Within our iteration cycles, we get prototypes in front of users in order to validation previous design decisions and shed light on improvements that need to be made to the design. Shorter, continuous feedback loops with the client and users will maintain convergence to a finished product that everyone feels a shared sense of contribution. Prototypes come in many forms, it’s good to know what method and level of fidelity is right for the problem you are seeking to solve. Getting the whole team involved with observational testing will build confidence the team is working toward the right vision. The prototype becomes the bridge that allows the whole team to get a sense for the end product experience in time to make some critical changes.

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Dare to code, but don’t let it constrain you.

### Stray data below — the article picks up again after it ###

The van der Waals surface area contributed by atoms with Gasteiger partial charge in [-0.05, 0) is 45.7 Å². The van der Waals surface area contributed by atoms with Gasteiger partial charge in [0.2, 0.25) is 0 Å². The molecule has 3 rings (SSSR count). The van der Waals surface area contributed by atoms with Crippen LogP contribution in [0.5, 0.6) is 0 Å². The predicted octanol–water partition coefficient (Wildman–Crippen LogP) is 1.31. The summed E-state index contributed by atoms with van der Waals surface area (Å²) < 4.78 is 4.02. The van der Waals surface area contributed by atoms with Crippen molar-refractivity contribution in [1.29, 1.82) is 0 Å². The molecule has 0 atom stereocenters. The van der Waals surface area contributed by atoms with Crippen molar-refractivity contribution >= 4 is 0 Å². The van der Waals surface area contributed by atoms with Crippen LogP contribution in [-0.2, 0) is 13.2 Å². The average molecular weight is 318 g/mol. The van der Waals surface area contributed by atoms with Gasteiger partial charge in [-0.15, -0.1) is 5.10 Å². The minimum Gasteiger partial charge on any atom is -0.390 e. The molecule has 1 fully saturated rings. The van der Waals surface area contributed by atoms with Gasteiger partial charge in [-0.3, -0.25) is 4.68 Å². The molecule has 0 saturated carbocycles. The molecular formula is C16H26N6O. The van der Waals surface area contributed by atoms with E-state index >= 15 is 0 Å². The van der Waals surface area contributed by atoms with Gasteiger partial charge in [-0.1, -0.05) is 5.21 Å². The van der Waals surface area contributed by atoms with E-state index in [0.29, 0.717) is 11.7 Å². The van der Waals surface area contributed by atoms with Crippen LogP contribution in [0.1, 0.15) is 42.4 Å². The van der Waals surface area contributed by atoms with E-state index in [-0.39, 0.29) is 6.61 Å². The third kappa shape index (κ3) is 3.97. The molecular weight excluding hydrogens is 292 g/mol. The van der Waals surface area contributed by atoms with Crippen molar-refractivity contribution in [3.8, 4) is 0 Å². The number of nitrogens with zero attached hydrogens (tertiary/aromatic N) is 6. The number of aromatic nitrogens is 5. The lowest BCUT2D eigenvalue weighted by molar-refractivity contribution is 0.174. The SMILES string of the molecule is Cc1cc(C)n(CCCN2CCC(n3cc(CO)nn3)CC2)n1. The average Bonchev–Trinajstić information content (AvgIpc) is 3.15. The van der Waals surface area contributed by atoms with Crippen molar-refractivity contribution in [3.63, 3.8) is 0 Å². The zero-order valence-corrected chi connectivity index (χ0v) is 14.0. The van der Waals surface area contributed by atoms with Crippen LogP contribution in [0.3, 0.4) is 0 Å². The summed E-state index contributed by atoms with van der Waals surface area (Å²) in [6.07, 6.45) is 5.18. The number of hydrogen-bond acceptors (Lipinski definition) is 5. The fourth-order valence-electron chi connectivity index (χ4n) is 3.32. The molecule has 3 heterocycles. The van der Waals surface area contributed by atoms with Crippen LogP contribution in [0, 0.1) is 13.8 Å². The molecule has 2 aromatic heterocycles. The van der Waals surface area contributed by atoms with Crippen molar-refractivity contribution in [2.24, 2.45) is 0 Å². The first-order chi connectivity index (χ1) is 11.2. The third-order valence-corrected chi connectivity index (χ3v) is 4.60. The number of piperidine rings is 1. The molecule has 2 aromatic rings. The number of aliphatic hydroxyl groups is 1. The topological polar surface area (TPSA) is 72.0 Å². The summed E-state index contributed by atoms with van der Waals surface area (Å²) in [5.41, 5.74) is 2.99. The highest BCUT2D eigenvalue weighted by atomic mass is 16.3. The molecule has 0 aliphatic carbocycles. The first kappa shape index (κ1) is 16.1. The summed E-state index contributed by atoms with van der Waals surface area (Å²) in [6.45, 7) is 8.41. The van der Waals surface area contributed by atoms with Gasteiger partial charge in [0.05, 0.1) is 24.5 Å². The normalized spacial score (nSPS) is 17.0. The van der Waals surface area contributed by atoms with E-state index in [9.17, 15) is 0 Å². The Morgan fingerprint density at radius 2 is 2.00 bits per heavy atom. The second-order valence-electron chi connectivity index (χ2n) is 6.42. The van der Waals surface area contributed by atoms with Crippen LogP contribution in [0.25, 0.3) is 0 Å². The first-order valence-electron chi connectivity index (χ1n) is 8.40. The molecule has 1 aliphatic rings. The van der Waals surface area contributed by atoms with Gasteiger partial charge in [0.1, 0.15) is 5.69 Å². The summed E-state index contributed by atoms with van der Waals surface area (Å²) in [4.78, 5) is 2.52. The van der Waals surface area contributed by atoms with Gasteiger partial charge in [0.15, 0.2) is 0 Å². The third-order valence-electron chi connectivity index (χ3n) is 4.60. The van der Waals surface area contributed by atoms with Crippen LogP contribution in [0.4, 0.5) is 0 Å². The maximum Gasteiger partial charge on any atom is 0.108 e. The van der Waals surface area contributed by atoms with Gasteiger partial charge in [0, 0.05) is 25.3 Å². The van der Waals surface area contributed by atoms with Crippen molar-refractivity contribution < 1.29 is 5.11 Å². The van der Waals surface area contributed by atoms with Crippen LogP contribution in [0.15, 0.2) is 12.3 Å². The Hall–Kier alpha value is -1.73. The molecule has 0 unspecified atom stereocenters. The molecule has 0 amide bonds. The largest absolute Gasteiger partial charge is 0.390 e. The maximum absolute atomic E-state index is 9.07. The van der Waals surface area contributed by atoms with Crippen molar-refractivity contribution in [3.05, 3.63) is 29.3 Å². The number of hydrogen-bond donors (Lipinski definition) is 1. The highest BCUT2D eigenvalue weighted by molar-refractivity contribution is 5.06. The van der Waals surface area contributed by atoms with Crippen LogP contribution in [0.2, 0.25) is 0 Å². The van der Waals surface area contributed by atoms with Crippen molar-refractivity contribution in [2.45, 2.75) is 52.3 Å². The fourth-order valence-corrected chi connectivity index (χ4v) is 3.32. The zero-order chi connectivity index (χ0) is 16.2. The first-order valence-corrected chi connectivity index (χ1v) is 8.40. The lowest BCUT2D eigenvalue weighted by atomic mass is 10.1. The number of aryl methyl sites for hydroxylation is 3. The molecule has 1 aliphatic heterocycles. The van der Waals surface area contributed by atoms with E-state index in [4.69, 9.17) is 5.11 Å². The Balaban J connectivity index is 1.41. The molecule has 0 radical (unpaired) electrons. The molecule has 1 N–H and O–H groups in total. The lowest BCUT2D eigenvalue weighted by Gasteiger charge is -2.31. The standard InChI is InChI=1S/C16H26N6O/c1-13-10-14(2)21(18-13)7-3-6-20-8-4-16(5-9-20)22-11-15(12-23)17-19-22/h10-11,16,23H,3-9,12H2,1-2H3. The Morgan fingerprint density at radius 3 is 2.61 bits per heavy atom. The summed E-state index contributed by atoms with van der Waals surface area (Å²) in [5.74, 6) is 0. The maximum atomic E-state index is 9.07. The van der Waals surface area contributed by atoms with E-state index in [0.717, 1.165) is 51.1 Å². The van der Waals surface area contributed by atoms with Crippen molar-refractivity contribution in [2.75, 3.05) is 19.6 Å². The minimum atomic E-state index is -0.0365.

If I could offer any advice outside of what has been mentioned above, is to not be afraid of code. There are many tools out there that make it easy for designers to get by without coding, but you miss out on greater opportunities to connect with the medium of your end product.

It’s best to know which tool is right for the job. For example, using InVision for low-fi prototypes is a great way to gain consensus on high-level workflow and visual design. Using Squarespace is perfect for getting a sophisticated site out quick, which I would recommend for an online portfolio or micro site.

Don’t let your tools paralyze your ability to design; they should be an extension and provide opportunity to take your designs further. Awareness is key, and if you cannot adapt your designs in a way that intuitively translates to developers or the product platform, you will fail to implement a successful product. For those looking to build a knowledge of design and coding, visit Treehouse.